Ikea Invests in BNPL Service, Will Use Own Brand for Lending
Ikea’s majority parent company Ingka Group announced on Tuesday that they will join the buy-now-pay-later (BNPL) space with Jifiti, a group that offers flexible payment options. Jifti will also allow Ikea to keep their name, making it appear to consumers that Ikea is offering the service themselves — not a third party.
What separates Jifiti from other BNPL services is their willingness to allow companies to use their own names in the borrowing process, so the company themselves appear as the lender. This use of their own brand in the checkout process when offering the BNPL service encourages customers to use the service as Ikea’s brand recognition and reputation are universally top tier in their industry. Combined with their business model of cost efficiency and great service through do-it-yourself assembly, customers may be intrigued to use BNPL if they are under the impression that they are borrowing from a company they already trust.
Jifiti will require credit checks, and may charge interest to buyers who choose to utilize the payment options, but Ikea has the option to pay the interest on products financed through these services in a promotional capacity, to encourage customers to use the service to purchase more. By taking a stake of $20 million in Jifiti and not just using their service, Ingka group will be able to see how these tools are utilized and get insight on how the industry works between both the lending process, consumer payback, and default rates throughout Jifiti’s entire book of business.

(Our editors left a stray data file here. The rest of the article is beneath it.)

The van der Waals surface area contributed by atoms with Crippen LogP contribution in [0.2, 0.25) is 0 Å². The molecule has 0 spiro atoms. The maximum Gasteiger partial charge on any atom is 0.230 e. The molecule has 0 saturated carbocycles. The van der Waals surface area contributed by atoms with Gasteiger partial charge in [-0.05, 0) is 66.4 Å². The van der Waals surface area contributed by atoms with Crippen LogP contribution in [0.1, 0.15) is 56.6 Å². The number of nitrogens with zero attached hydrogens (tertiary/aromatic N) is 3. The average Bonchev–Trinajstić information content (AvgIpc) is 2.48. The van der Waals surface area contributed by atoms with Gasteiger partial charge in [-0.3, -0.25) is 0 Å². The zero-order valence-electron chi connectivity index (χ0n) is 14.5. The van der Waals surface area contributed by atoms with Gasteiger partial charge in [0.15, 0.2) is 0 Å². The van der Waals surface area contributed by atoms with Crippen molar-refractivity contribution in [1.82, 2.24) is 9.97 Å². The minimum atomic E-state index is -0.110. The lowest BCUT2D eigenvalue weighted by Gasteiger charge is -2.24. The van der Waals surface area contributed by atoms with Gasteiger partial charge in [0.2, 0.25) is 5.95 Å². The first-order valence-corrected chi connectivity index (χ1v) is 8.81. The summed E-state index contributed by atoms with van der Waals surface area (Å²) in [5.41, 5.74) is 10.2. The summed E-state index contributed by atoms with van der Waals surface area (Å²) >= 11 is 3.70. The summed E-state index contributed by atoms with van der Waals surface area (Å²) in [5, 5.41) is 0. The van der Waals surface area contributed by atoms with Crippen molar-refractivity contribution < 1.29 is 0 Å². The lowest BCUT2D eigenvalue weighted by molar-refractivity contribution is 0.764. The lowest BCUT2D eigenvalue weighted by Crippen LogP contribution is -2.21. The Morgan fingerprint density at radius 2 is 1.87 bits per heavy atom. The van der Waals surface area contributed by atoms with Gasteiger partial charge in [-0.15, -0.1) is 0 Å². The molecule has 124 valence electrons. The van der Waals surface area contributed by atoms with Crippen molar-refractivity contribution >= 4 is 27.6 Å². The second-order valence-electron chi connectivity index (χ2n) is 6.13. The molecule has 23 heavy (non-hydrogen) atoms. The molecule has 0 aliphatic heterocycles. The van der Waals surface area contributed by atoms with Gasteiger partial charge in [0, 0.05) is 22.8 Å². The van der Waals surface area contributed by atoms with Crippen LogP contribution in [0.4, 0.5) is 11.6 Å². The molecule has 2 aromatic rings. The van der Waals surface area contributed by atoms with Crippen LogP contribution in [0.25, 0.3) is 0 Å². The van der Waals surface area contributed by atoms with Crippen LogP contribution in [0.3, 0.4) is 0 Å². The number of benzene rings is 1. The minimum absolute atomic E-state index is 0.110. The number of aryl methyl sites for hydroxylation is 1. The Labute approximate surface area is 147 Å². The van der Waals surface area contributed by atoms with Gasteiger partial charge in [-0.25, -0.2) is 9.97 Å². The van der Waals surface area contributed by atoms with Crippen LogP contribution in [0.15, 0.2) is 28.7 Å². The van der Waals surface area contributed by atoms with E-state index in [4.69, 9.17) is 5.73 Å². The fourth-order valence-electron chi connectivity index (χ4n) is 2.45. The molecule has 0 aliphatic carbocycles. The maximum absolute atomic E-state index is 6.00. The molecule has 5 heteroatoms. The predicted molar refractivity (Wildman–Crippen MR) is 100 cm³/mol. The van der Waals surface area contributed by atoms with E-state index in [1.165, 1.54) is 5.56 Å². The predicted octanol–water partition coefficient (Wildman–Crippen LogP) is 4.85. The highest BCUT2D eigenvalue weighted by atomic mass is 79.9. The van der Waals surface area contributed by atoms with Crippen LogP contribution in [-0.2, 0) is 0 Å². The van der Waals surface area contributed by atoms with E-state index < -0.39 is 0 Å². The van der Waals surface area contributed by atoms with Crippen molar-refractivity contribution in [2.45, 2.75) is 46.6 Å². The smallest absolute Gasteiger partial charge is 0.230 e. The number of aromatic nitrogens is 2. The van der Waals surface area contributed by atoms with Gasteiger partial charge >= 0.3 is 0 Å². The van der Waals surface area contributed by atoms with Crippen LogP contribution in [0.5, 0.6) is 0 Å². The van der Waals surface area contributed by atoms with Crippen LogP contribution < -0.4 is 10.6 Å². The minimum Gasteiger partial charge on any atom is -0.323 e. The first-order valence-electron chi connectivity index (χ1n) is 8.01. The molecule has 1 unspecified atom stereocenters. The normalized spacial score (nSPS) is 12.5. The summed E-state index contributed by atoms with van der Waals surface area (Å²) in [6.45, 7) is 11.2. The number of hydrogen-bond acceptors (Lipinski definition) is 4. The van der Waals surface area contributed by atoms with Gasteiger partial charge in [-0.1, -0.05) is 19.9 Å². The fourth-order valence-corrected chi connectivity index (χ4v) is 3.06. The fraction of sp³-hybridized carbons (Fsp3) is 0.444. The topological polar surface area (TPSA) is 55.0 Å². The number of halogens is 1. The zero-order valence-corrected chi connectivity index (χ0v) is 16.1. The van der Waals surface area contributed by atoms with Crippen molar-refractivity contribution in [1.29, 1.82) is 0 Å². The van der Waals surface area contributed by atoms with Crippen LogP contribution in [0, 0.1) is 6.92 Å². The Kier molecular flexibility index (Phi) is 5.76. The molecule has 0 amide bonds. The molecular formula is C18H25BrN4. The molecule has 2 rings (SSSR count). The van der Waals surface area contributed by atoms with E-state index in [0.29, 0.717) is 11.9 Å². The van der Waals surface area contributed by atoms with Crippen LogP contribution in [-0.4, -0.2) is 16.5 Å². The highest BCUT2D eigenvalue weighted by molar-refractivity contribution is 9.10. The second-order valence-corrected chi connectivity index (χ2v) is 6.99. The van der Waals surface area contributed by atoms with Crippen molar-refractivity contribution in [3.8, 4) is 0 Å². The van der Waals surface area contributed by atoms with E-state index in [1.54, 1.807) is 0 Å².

This is one of the many moves in an exploration of the financial scene for Ikea’s parent company, as Ingka Group acquirred 49% of Swedish Bank Ikano in Feburary. It seems as if as the company is looking to host a full array of financial services both in store and online at Ikea sometime in the future.
Despite offering access to credit for more expensive items previously, Ikea will partner with Jifiti so that consumers can have access to flexible payment options on products that aren’t priced in the thousands. While it may encourage customers to overspend or indulge if they choose to use the service, those same customers will not be able to purchase in the future if they’re still paying off their previous purchases.Last modified: August 31, 2021
Adam Zaki was a Reporter at deBanked.